Investors in Europe regained their footing after last week's stronger-than-expected U.S. jobs report prompted an end-of-week sell-off. After European markets closed on Friday, U.S. stocks posted solid gains.
Given the prevailing focus on the U.S., the key day this week will likely be Wednesday, when the minutes to the last policy meeting of the Fed are published. The Fed's chairman, Ben Bernanke, is also due to deliver a speech.
"It is possible that the combination of these events will encourage speculation that tapering is almost upon us," said Jane Foley, an analyst at Rabobank International. "Alternatively there is the possibility that Bernanke will push back against speculation that the Fed is ready to take a less accommodative position."
Without a clearer gauge, markets around the world have been volatile for weeks. For the past few years, the Fed's stimulus, echoed by other central banks, has been one of the props shoring up a number of financial assets, in particular stocks.
Volatility was a key feature Monday as European markets started the week positively following Wall Street's late turn Friday and amid hopes that Greece will get its next batch of bailout funds. The FTSE 100 index of leading British shares was up 1 per cent at 6,437 while Germany's DAX rose 2.2 per cent to 7,676. The CAC-40 in France was 1.8 per cent higher at 3,821.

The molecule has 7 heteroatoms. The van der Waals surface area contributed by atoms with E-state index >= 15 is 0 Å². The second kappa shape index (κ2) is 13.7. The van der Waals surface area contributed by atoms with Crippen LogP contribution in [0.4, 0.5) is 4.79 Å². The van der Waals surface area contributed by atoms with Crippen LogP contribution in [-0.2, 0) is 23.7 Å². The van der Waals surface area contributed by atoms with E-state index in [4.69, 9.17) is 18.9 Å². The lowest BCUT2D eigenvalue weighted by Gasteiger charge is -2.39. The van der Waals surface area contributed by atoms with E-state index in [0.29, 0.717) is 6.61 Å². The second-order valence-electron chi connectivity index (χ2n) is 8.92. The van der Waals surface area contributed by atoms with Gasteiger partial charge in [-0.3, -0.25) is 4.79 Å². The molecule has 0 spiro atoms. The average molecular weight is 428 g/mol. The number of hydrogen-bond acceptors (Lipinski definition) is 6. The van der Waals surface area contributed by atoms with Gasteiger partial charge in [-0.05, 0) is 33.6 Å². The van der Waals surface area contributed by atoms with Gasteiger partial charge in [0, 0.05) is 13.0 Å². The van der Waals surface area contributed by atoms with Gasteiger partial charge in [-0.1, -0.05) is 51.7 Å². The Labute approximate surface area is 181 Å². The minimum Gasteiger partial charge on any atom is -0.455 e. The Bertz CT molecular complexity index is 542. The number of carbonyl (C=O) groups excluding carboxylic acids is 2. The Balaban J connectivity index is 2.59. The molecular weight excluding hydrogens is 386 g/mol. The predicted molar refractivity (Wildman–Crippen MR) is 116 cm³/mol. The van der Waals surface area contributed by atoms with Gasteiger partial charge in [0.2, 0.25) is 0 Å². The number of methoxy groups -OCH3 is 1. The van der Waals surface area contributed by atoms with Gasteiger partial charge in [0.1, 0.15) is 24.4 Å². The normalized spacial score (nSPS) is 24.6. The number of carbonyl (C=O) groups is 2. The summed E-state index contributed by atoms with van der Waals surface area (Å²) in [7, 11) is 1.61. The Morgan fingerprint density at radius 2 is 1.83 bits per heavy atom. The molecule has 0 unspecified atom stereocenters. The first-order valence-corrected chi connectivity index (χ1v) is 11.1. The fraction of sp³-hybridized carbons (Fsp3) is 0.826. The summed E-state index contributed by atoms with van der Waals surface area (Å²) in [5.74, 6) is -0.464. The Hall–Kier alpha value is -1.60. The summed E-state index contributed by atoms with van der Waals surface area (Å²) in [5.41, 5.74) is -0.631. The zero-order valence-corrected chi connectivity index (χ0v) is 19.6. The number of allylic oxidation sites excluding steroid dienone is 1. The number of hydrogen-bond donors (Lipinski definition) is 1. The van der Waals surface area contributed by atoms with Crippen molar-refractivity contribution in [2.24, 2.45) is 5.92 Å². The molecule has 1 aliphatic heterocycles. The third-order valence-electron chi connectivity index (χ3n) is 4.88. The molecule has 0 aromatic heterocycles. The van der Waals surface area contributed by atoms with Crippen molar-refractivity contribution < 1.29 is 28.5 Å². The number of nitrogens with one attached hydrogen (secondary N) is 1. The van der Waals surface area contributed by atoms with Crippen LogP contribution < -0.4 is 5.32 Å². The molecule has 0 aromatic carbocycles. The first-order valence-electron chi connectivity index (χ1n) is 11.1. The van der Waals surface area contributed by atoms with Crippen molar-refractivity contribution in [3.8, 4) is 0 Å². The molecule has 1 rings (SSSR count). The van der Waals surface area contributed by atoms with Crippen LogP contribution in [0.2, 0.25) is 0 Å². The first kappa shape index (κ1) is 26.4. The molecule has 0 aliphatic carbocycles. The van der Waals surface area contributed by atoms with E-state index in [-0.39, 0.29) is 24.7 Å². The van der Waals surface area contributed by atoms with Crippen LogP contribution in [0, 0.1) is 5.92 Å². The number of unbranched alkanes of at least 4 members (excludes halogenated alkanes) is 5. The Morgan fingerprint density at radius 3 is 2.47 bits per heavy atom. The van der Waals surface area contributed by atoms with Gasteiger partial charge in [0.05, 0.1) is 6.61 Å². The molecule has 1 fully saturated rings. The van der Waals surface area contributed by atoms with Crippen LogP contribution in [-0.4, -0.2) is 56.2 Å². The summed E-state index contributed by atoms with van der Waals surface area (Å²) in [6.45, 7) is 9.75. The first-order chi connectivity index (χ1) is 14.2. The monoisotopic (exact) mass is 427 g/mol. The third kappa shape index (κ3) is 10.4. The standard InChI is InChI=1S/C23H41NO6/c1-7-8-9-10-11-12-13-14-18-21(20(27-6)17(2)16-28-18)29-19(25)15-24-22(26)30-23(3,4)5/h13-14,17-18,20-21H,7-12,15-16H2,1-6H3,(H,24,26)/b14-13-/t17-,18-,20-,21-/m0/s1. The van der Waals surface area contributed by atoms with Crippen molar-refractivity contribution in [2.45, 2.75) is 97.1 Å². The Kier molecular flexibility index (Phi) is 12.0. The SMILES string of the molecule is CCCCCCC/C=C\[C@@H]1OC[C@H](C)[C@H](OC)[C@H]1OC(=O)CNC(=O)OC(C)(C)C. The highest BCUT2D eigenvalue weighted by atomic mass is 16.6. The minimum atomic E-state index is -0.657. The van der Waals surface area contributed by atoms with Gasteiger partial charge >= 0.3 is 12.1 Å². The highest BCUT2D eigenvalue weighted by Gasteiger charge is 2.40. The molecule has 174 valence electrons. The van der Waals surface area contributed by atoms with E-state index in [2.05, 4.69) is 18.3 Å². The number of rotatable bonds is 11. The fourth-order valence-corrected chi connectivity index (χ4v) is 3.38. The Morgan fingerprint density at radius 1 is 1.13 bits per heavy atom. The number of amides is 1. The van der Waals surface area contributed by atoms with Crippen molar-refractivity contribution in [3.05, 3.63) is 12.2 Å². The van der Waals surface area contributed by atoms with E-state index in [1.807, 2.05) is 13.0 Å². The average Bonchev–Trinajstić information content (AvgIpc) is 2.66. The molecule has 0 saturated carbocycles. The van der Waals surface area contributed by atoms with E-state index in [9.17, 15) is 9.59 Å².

The mood in Europe was perked up by the news that Greece's international creditors appear to have reached a deal with the cash-strapped country over further economic reforms required for the release of the bailout funds. A meeting later in the day of the finance ministers of the 17 European Union countries that use the euro is expected to confirm the release.
Wall Street was poised for a solid opening with Dow futures and the broader S&P 500 futures up 0.5 per cent. Another key focus in markets will be the start of the U.S. second-quarter corporate reporting season after Monday's close. As usual, aluminum company Alcoa Inc.'s will be the first to report.
"The U.S. is going to remain in the spotlight in the coming weeks, as investors try to make sense of companies' second quarter earnings at a time when the Fed is looking to withdraw its support and begin tapering its asset purchases," said Craig Erlam, market analyst at Alpari.
Earlier, most Asian markets fell amid renewed worries over the economic recovery in China.
"Credit data this week will give investors clues to how much the cash squeeze is affecting the world's second biggest economy," said Lee Mumford, a trader at Spreadex.
Hong Kong's Hang Seng closed down 1.3 per cent at 20,582.19. Mainland Chinese shares sank, with the Shanghai Composite Index down 2.4 per cent to 1958.27. The smaller Shenzhen Composite Index lost 3.6 per cent to 889.53. Japan's Nikkei 225 fell 1.4 per cent to 14,109.34. South Korea's Kospi dipped 0.9 per cent to 1,816.85.
In other financial markets, the mood was fairly benign. Among major currencies, the euro was up 0.2 per cent at $1.2856 while the dollar was flat at 101.19 yen.
In commodity markets, the price of oil was down 16 cents at $103.06 a barrel.